The Colombian government’s response

  • The scandal has led to the exit of at least 33 DAS employees, including resignations of the deputy directors for counterintelligence, Jorge Alberto Lagos; intelligence, Fernando Tavares; analysis, Gustavo Sierra; and operations, Marta Leal.
José Miguel de Narváez.
  • In July 2009, the Prosecutor-General’s office [Fiscalía], which is a separate branch of government in Colombia, ordered the arrest of ten DAS officials in connection with the spying allegations. Those arrested include Lagos, Leal, Tavares, and José Miguel de Narváez, who served as the number-two DAS official under Jorge Noguera and is widely accused of very close ties to paramilitaries. The arrest orders came one day before Prosecutor-General Mario Iguarán left office, at the end of his four-year term. Lagos and Tavares were released in late September 2009 on claims that prosecutors committed “procedural errors.”
  • In mid-September 2009, acting Prosecutor-General Guillermo Mendoza revealed that two prosecutors in his office – not the DAS – had illegally wiretapped Justice Iván Velásquez, the “para-politics” investigator, in 2009. These recordings included the judge’s conversation with the U.S. embassy official. However, it is not clear why Justice Velásquez’s phone number was among those given to the Prosecutor-General’s office for wiretapping. An unknown party added the judge’s number to a list of numbers to be tapped for a routine extortion case of a hardware-store owner in a town near Bogotá.
  • The Uribe administration has repeatedly maintained that the spying occurred behind the president’s back. Following the September 2009 revelation that some phone numbers for wiretapping had been passed to the Prosecutor-General’s office, officials began to advance the theory that the entire scandal was the product of a plot to sabotage the Uribe government. In mid-September 2009, President Uribe spoke of “a criminal plot to discredit the government and affect its international relations.” Vice-President Francisco Santos claimed that the DAS spying and related revelations owed to “a big, well-orchestrated, well-funded defamation campaign.”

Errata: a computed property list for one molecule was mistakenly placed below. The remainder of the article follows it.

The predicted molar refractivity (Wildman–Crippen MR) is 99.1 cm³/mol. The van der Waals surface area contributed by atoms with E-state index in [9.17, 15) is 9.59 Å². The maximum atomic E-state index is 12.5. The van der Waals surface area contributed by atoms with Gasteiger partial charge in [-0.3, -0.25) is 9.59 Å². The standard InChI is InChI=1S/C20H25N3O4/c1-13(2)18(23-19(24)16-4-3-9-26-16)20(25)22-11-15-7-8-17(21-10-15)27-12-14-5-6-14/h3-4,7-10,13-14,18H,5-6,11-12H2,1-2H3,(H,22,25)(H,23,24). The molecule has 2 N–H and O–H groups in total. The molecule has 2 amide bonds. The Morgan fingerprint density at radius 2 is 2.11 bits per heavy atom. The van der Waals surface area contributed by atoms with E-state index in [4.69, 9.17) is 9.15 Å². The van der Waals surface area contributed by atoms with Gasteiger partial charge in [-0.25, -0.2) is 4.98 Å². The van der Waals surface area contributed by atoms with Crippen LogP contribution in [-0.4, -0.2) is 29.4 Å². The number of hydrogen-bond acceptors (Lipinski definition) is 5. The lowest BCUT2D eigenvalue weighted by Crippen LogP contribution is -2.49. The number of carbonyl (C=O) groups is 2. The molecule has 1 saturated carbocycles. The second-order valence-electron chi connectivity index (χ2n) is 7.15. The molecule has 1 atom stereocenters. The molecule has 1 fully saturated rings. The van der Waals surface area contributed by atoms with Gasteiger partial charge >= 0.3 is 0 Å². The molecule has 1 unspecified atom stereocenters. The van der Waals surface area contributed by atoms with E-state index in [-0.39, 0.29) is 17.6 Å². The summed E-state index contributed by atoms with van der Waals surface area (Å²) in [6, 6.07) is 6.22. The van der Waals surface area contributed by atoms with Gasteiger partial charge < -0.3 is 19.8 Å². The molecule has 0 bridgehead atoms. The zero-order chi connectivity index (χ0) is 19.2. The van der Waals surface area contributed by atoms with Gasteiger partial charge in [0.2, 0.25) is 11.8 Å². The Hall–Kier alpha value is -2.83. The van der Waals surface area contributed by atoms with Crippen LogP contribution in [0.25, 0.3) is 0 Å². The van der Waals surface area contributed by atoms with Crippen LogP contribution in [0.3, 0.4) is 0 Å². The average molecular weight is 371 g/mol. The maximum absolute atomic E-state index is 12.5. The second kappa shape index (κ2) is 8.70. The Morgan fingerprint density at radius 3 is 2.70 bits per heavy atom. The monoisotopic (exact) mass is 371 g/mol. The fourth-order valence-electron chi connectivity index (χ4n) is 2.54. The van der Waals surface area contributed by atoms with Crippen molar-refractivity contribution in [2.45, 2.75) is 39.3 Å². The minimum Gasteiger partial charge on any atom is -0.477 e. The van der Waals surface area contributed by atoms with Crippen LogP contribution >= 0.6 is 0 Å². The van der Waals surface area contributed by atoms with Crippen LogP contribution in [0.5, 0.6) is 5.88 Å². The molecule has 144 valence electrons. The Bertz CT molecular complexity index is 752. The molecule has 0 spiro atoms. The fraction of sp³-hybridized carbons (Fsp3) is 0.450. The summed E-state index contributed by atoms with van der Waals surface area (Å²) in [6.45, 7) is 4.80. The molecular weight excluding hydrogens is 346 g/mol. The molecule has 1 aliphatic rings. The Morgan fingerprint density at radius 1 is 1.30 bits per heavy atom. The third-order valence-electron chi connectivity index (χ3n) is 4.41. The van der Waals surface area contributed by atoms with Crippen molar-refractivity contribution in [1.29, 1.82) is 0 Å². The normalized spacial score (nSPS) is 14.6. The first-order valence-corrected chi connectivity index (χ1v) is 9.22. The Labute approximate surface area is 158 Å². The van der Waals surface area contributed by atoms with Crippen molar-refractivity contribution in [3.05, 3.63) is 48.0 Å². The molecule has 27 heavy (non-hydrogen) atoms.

How is President Uribe proposing to reform the DAS?

President Uribe makes his September 17 announcement.
  • On September 17, 2009, President Uribe surprised many by declaring, “I’m in favor of eliminating the institution [the DAS] and leaving a small entity lending immigration and intelligence services, which can be managed by the National Police.”
  • Functions proposed to pass from the DAS to the National Police, or to the Prosecutor-General’s Technical Investigations Corps (CTI), include security for threatened individuals, liaison with Interpol (official as of October 7, 2009), and judicial police powers.
  • According to a September 18, 2009 DAS communiqué, “The DAS will be liquidated to give way to a new civilian intelligence agency. … The new intelligence agency will have as its only mission to produce the intelligence and counter-intelligence that the country needs.”
  • It remains unclear how this new agency will be safeguarded and monitored to avoid a repeat of politically motivated wiretapping and surveillance in the future.
Sep 09

This is too funny not to share, so I’ve added English subtitles.

Appearing on the website of the Colombian newsweekly Semana, “Mr. Jones,” a puppet who speaks Spanish with an atrocious gringo accent, expresses his indignation that the Colombian presidential intelligence service (DAS) has been wiretapping the telephone conversations of officials at the U.S. Embassy. These new revelations appeared in Semana a week and a half ago. They come after months of scandal about DAS wiretaps and surveillance of opposition politicians, journalists, Supreme Court judges and human rights groups.

Wiretapped Ambassador from Adam Isacson on Vimeo.

Feb 27
In just three months, the Presidential Intelligence Service (DAS) recorded 1,900 of the phone conversations of Auxiliary Justice Iván Velásquez, the chief investigator in the “Para-Politics” scandal.

Apologies for the delay in posting about last weekend’s highly disturbing revelations that the intelligence service of the Colombian Presidency, the DAS (Departamento Administrativo de Seguridad) has once again been systematically wiretapping and following private citizens.